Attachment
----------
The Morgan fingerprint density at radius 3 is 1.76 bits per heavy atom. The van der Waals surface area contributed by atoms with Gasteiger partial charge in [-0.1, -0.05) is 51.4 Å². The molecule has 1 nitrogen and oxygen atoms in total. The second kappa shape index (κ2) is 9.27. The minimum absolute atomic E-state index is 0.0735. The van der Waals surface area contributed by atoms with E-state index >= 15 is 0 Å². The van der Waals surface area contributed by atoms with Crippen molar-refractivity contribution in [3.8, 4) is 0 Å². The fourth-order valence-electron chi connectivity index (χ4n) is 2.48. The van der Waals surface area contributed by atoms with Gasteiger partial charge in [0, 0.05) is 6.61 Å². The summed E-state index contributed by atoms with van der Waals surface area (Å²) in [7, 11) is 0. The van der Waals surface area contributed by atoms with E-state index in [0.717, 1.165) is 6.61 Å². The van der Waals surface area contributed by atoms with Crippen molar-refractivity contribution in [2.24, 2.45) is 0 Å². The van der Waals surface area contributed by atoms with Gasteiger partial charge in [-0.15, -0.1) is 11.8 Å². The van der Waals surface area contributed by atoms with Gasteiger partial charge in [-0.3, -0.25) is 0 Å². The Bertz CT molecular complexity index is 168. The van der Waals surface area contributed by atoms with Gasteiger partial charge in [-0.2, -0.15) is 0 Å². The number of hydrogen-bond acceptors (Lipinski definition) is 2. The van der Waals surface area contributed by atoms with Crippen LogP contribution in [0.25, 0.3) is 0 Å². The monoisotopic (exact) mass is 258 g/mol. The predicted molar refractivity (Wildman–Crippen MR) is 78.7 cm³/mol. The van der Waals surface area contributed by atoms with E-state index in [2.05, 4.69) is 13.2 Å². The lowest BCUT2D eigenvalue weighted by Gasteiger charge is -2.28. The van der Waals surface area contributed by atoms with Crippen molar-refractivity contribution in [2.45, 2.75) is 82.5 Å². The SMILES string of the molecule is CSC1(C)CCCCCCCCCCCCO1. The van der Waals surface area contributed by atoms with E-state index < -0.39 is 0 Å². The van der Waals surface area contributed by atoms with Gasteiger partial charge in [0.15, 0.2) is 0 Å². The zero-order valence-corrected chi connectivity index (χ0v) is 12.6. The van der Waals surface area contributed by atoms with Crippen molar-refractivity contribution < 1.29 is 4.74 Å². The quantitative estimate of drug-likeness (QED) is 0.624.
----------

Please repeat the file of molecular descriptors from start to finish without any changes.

The Morgan fingerprint density at radius 3 is 1.76 bits per heavy atom. The van der Waals surface area contributed by atoms with Gasteiger partial charge in [-0.1, -0.05) is 51.4 Å². The molecule has 1 nitrogen and oxygen atoms in total. The second kappa shape index (κ2) is 9.27. The minimum absolute atomic E-state index is 0.0735. The van der Waals surface area contributed by atoms with E-state index >= 15 is 0 Å². The van der Waals surface area contributed by atoms with Crippen molar-refractivity contribution in [3.8, 4) is 0 Å². The fourth-order valence-electron chi connectivity index (χ4n) is 2.48. The van der Waals surface area contributed by atoms with Gasteiger partial charge in [0, 0.05) is 6.61 Å². The summed E-state index contributed by atoms with van der Waals surface area (Å²) in [7, 11) is 0. The van der Waals surface area contributed by atoms with E-state index in [0.717, 1.165) is 6.61 Å². The van der Waals surface area contributed by atoms with Crippen molar-refractivity contribution in [2.24, 2.45) is 0 Å². The van der Waals surface area contributed by atoms with Gasteiger partial charge in [-0.15, -0.1) is 11.8 Å². The van der Waals surface area contributed by atoms with Gasteiger partial charge in [-0.3, -0.25) is 0 Å². The Bertz CT molecular complexity index is 168. The van der Waals surface area contributed by atoms with Gasteiger partial charge in [-0.2, -0.15) is 0 Å². The number of hydrogen-bond acceptors (Lipinski definition) is 2. The van der Waals surface area contributed by atoms with Crippen LogP contribution in [0.25, 0.3) is 0 Å². The monoisotopic (exact) mass is 258 g/mol. The predicted molar refractivity (Wildman–Crippen MR) is 78.7 cm³/mol. The van der Waals surface area contributed by atoms with E-state index in [2.05, 4.69) is 13.2 Å². The lowest BCUT2D eigenvalue weighted by Gasteiger charge is -2.28. The van der Waals surface area contributed by atoms with Crippen molar-refractivity contribution in [2.45, 2.75) is 82.5 Å². The SMILES string of the molecule is CSC1(C)CCCCCCCCCCCCO1. The van der Waals surface area contributed by atoms with E-state index < -0.39 is 0 Å². The van der Waals surface area contributed by atoms with Gasteiger partial charge in [0.15, 0.2) is 0 Å². The zero-order valence-corrected chi connectivity index (χ0v) is 12.6. The van der Waals surface area contributed by atoms with Crippen molar-refractivity contribution < 1.29 is 4.74 Å². The quantitative estimate of drug-likeness (QED) is 0.624.